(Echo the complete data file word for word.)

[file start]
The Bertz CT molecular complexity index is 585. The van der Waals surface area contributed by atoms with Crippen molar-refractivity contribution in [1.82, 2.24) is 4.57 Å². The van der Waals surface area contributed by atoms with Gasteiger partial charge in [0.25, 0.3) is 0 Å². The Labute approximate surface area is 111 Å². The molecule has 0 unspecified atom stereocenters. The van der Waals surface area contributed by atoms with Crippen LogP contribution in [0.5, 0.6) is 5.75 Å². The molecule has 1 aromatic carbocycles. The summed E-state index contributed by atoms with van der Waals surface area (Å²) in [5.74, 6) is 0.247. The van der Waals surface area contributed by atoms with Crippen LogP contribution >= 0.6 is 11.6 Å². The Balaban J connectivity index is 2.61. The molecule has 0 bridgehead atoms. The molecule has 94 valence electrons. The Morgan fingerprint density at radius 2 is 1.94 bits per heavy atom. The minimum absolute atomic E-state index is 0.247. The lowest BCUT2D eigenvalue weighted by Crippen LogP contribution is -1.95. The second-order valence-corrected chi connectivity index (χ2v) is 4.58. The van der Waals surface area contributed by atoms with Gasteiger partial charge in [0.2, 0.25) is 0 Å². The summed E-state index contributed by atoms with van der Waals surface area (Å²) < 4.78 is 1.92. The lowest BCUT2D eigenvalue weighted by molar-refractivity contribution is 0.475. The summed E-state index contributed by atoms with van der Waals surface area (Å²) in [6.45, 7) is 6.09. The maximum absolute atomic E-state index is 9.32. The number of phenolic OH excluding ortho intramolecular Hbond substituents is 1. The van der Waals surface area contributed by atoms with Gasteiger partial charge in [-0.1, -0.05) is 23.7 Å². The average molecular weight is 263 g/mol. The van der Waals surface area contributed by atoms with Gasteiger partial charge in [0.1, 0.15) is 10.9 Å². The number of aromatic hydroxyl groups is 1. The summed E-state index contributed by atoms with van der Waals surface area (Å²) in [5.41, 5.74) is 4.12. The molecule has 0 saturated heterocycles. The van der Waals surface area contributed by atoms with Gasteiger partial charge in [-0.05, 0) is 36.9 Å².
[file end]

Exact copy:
The Bertz CT molecular complexity index is 585. The van der Waals surface area contributed by atoms with Crippen molar-refractivity contribution in [1.82, 2.24) is 4.57 Å². The van der Waals surface area contributed by atoms with Gasteiger partial charge in [0.25, 0.3) is 0 Å². The Labute approximate surface area is 111 Å². The molecule has 0 unspecified atom stereocenters. The van der Waals surface area contributed by atoms with Crippen LogP contribution in [0.5, 0.6) is 5.75 Å². The molecule has 1 aromatic carbocycles. The summed E-state index contributed by atoms with van der Waals surface area (Å²) in [5.74, 6) is 0.247. The van der Waals surface area contributed by atoms with Crippen LogP contribution >= 0.6 is 11.6 Å². The Balaban J connectivity index is 2.61. The molecule has 0 bridgehead atoms. The molecule has 94 valence electrons. The Morgan fingerprint density at radius 2 is 1.94 bits per heavy atom. The minimum absolute atomic E-state index is 0.247. The lowest BCUT2D eigenvalue weighted by Crippen LogP contribution is -1.95. The second-order valence-corrected chi connectivity index (χ2v) is 4.58. The van der Waals surface area contributed by atoms with Gasteiger partial charge in [0.2, 0.25) is 0 Å². The summed E-state index contributed by atoms with van der Waals surface area (Å²) < 4.78 is 1.92. The lowest BCUT2D eigenvalue weighted by molar-refractivity contribution is 0.475. The summed E-state index contributed by atoms with van der Waals surface area (Å²) in [6.45, 7) is 6.09. The maximum absolute atomic E-state index is 9.32. The number of phenolic OH excluding ortho intramolecular Hbond substituents is 1. The van der Waals surface area contributed by atoms with Gasteiger partial charge in [-0.1, -0.05) is 23.7 Å². The average molecular weight is 263 g/mol. The van der Waals surface area contributed by atoms with Gasteiger partial charge in [0.1, 0.15) is 10.9 Å². The number of aromatic hydroxyl groups is 1. The summed E-state index contributed by atoms with van der Waals surface area (Å²) in [5.41, 5.74) is 4.12. The molecule has 0 saturated heterocycles. The van der Waals surface area contributed by atoms with Gasteiger partial charge in [-0.05, 0) is 36.9 Å².